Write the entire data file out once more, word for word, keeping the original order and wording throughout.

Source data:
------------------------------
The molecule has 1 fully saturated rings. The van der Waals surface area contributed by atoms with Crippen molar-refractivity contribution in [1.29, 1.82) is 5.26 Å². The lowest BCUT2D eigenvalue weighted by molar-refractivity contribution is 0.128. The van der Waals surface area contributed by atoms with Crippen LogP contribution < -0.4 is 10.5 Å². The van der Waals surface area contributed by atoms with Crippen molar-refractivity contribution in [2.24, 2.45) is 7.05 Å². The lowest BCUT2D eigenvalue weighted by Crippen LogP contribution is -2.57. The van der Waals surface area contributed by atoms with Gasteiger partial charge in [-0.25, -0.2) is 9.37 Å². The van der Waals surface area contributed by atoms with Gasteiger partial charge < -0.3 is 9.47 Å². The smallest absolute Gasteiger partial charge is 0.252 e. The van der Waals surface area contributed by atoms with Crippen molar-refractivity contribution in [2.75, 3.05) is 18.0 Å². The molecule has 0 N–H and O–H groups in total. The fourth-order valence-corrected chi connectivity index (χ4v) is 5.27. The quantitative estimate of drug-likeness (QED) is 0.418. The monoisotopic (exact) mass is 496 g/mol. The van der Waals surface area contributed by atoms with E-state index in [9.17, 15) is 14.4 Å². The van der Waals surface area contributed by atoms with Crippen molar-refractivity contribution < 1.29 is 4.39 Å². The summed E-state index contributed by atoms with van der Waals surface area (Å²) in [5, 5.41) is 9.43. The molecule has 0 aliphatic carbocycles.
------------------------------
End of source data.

The molecule has 1 fully saturated rings. The van der Waals surface area contributed by atoms with Crippen molar-refractivity contribution in [1.29, 1.82) is 5.26 Å². The lowest BCUT2D eigenvalue weighted by molar-refractivity contribution is 0.128. The van der Waals surface area contributed by atoms with Crippen LogP contribution < -0.4 is 10.5 Å². The van der Waals surface area contributed by atoms with Crippen molar-refractivity contribution in [2.24, 2.45) is 7.05 Å². The lowest BCUT2D eigenvalue weighted by Crippen LogP contribution is -2.57. The van der Waals surface area contributed by atoms with Gasteiger partial charge in [-0.25, -0.2) is 9.37 Å². The van der Waals surface area contributed by atoms with Gasteiger partial charge < -0.3 is 9.47 Å². The smallest absolute Gasteiger partial charge is 0.252 e. The van der Waals surface area contributed by atoms with Crippen molar-refractivity contribution in [2.75, 3.05) is 18.0 Å². The molecule has 0 N–H and O–H groups in total. The fourth-order valence-corrected chi connectivity index (χ4v) is 5.27. The quantitative estimate of drug-likeness (QED) is 0.418. The monoisotopic (exact) mass is 496 g/mol. The van der Waals surface area contributed by atoms with E-state index in [9.17, 15) is 14.4 Å². The van der Waals surface area contributed by atoms with Crippen molar-refractivity contribution < 1.29 is 4.39 Å². The summed E-state index contributed by atoms with van der Waals surface area (Å²) in [5, 5.41) is 9.43. The molecule has 0 aliphatic carbocycles.